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Dishman hosts Speed paintings

"War Room" by Julie Speed
"War Room" by Julie Speed

The Dishman Art Museum is hosting Julie Speed’s “East of the Sun & West of the Moon” exhibition through Nov. 13.

The show features nearly 30 works of art from the last five years exploring Speed’s mining of Western and Eastern imagery, her combination of structured and spontaneous processes, and her creation of narratives and worlds that ignite the viewer’s imagination.

“Julie Speed's latest works, a combination of oil, gouache and collage, are technically brilliant and incredibly imaginative,” Dennis Keil, director of the Dishman Art Museum, said. “Viewers will be intrigued by their implied narratives and, after spending time with the paintings, will be excited and inspired by the discoveries they make.

“There’s something in each one of these paintings that our students will find inspiring and possibly educational. Each art piece is very different. I want the audience to give these pieces a chance, because the more time you spend with art, the more discoveries you’ll make.”

Speed said she draws inspiration from the mundane placements of everyday objects.

  “My job is just to pay very close attention to little things that I notice, like the shape of a blotch on the wall or an upside-down photograph on a newspaper that I left on the floor,” she said.  “Or sometimes it comes from the inside — a picture that comes into my mind while I’m out walking or taking a bath. From there, one thing just leads to another but it’s not a straight line.”

Speed, a Chicago native who now lives in Marfa, incorporates low-cost or free materials in her artwork.

“When I was a teenager, there were big urban renewal projects going on where I lived, so I stole things from abandoned buildings,” she said. “Later, I bought from yard sales, junk stores and flea markets. At least once a year I would take junk hunting trips, but now most of the flea markets, even in the most remote places, are so picked over it’s not worth the gas, so I get a lot from Ebay.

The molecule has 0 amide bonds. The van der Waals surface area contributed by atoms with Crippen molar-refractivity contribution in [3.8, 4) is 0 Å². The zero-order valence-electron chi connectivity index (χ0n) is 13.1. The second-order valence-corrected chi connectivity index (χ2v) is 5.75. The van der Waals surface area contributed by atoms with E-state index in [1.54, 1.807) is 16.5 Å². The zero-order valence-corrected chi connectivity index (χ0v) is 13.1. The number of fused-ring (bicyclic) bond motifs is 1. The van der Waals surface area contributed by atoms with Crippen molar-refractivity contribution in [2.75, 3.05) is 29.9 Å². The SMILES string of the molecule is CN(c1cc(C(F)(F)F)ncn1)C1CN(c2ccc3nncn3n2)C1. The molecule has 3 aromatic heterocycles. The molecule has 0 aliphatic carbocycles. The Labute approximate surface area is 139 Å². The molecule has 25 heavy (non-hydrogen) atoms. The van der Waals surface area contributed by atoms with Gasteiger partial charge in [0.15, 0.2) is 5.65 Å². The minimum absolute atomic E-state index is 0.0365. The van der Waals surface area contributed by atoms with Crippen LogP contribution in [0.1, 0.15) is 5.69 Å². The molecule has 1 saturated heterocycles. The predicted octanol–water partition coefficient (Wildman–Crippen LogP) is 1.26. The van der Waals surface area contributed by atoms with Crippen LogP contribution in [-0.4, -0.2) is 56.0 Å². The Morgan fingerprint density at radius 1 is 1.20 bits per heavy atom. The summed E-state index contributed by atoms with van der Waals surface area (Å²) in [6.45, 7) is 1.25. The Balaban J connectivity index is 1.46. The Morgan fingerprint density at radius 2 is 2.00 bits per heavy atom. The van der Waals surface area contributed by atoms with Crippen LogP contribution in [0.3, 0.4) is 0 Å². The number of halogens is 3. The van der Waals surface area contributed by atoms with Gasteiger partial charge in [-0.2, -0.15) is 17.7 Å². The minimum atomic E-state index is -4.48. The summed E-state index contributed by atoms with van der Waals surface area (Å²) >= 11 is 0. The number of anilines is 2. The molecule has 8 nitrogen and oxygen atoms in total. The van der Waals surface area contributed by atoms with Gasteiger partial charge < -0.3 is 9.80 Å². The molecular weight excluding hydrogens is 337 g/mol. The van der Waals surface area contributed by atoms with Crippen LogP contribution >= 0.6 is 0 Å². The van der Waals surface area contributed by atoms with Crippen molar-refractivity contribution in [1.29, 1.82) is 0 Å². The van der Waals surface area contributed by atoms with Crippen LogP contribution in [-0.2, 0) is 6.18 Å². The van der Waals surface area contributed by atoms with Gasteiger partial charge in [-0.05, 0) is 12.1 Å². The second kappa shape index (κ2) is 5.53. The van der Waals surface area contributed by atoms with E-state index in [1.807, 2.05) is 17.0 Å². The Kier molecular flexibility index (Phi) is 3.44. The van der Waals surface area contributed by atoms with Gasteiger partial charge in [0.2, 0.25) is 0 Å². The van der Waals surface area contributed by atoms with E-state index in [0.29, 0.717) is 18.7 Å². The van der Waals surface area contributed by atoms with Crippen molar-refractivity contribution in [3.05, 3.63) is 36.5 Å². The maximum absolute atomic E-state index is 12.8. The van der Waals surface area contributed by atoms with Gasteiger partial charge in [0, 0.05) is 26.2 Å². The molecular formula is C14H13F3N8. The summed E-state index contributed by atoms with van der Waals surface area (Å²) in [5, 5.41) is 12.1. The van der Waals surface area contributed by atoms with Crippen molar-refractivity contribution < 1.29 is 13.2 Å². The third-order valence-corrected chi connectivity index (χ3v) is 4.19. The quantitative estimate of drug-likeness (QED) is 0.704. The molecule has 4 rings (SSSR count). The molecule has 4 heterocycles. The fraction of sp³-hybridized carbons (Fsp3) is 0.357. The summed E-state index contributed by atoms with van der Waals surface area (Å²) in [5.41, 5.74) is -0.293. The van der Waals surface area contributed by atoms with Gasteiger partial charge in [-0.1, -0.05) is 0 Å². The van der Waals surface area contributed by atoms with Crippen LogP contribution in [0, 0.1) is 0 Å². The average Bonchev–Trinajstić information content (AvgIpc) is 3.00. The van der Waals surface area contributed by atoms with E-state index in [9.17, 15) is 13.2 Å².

“Also, people sometimes send me things. One person sent me a half dozen 1947 Czechoslovakian star maps — I’ve used all but one.”

Julie Speed in her Marfa studio. Courtesy photo
Julie Speed in her Marfa studio. Courtesy photo

Much of the paper she uses for the collaged elements of her work is salvaged from floods or fires.

“The Japanese woodblock prints I use are smoke, water or age damaged, and often riddled with wormholes,” she said. “The paper they’re printed on, Kozo, is made from mulberry bark so the worms love it. So, I suppose fire, flood and worms are my friends.

“My personal rules are that I’m not allowed to wreck any good books or use the computer (to find images). If I used the computer then that would make it an open-ended game of quicksand.”

In the Dishman Auditorium, an eight-minute film, “Closeup Room,” shows Speed at work and details of her paintings.

“I made it as a three-channel work, but for this show it had to be condensed into a one channel so you can’t see the detail quite as well,” she said. “It shows work in progress and ‘how-to’ details of all the paintings in the show. There’s a segment where you can watch one of the oil paintings being made from the under drawing right up to the end.”

 There are more videos on Speed’s website.

“One is called ‘Underneath Water Rights,’ which I put together last year for a collector who asked me to explain what I was thinking about when I made the painting she bought,” she said. I also post work-in-progress clips three or four times a week on my Instagram account.”

The Dishman Art Museum is located on the corner of MLK Parkway and East Lavaca on the Lamar University campus.

For more information, visit,, or, or follow Speed on her Instagram @speedstudiomarfa.

Julie Speed's studio in Marfa, Texas. Courtesy photo
Julie Speed's studio in Marfa, Texas. Courtesy photo


Category: Features